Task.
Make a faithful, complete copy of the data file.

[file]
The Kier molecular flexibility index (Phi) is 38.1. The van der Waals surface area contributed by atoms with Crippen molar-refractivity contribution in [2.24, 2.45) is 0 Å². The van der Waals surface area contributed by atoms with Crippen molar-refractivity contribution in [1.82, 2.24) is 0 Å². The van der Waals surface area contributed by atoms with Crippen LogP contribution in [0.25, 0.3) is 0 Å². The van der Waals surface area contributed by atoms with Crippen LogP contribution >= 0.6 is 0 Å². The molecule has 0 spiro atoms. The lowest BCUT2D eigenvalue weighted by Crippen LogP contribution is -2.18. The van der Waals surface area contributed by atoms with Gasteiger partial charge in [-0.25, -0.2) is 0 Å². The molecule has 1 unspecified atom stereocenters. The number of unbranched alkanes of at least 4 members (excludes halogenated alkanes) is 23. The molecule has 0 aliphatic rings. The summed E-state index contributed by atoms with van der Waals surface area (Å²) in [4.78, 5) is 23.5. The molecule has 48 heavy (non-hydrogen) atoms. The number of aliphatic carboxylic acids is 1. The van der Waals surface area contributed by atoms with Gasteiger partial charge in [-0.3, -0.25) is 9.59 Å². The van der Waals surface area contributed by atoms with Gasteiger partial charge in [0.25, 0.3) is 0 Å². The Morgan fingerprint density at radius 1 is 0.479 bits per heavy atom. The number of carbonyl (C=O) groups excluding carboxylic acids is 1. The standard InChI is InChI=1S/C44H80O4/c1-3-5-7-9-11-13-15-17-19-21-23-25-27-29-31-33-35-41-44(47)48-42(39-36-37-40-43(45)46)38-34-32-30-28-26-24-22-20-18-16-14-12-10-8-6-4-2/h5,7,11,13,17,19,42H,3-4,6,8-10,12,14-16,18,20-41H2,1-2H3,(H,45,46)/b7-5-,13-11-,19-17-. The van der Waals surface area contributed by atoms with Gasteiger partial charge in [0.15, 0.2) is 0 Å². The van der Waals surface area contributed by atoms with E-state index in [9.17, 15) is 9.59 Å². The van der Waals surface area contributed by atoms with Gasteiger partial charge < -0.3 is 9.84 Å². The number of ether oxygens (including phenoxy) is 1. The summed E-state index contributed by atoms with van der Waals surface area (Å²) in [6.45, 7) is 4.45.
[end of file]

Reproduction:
The Kier molecular flexibility index (Phi) is 38.1. The van der Waals surface area contributed by atoms with Crippen molar-refractivity contribution in [2.24, 2.45) is 0 Å². The van der Waals surface area contributed by atoms with Crippen molar-refractivity contribution in [1.82, 2.24) is 0 Å². The van der Waals surface area contributed by atoms with Crippen LogP contribution in [0.25, 0.3) is 0 Å². The van der Waals surface area contributed by atoms with Crippen LogP contribution >= 0.6 is 0 Å². The molecule has 0 spiro atoms. The lowest BCUT2D eigenvalue weighted by Crippen LogP contribution is -2.18. The van der Waals surface area contributed by atoms with Gasteiger partial charge in [-0.25, -0.2) is 0 Å². The molecule has 1 unspecified atom stereocenters. The number of unbranched alkanes of at least 4 members (excludes halogenated alkanes) is 23. The molecule has 0 aliphatic rings. The summed E-state index contributed by atoms with van der Waals surface area (Å²) in [4.78, 5) is 23.5. The molecule has 48 heavy (non-hydrogen) atoms. The number of aliphatic carboxylic acids is 1. The van der Waals surface area contributed by atoms with Gasteiger partial charge in [-0.3, -0.25) is 9.59 Å². The van der Waals surface area contributed by atoms with Gasteiger partial charge in [0.25, 0.3) is 0 Å². The Morgan fingerprint density at radius 1 is 0.479 bits per heavy atom. The number of carbonyl (C=O) groups excluding carboxylic acids is 1. The standard InChI is InChI=1S/C44H80O4/c1-3-5-7-9-11-13-15-17-19-21-23-25-27-29-31-33-35-41-44(47)48-42(39-36-37-40-43(45)46)38-34-32-30-28-26-24-22-20-18-16-14-12-10-8-6-4-2/h5,7,11,13,17,19,42H,3-4,6,8-10,12,14-16,18,20-41H2,1-2H3,(H,45,46)/b7-5-,13-11-,19-17-. The van der Waals surface area contributed by atoms with Gasteiger partial charge in [0.15, 0.2) is 0 Å². The van der Waals surface area contributed by atoms with E-state index in [9.17, 15) is 9.59 Å². The van der Waals surface area contributed by atoms with Gasteiger partial charge < -0.3 is 9.84 Å². The number of ether oxygens (including phenoxy) is 1. The summed E-state index contributed by atoms with van der Waals surface area (Å²) in [6.45, 7) is 4.45.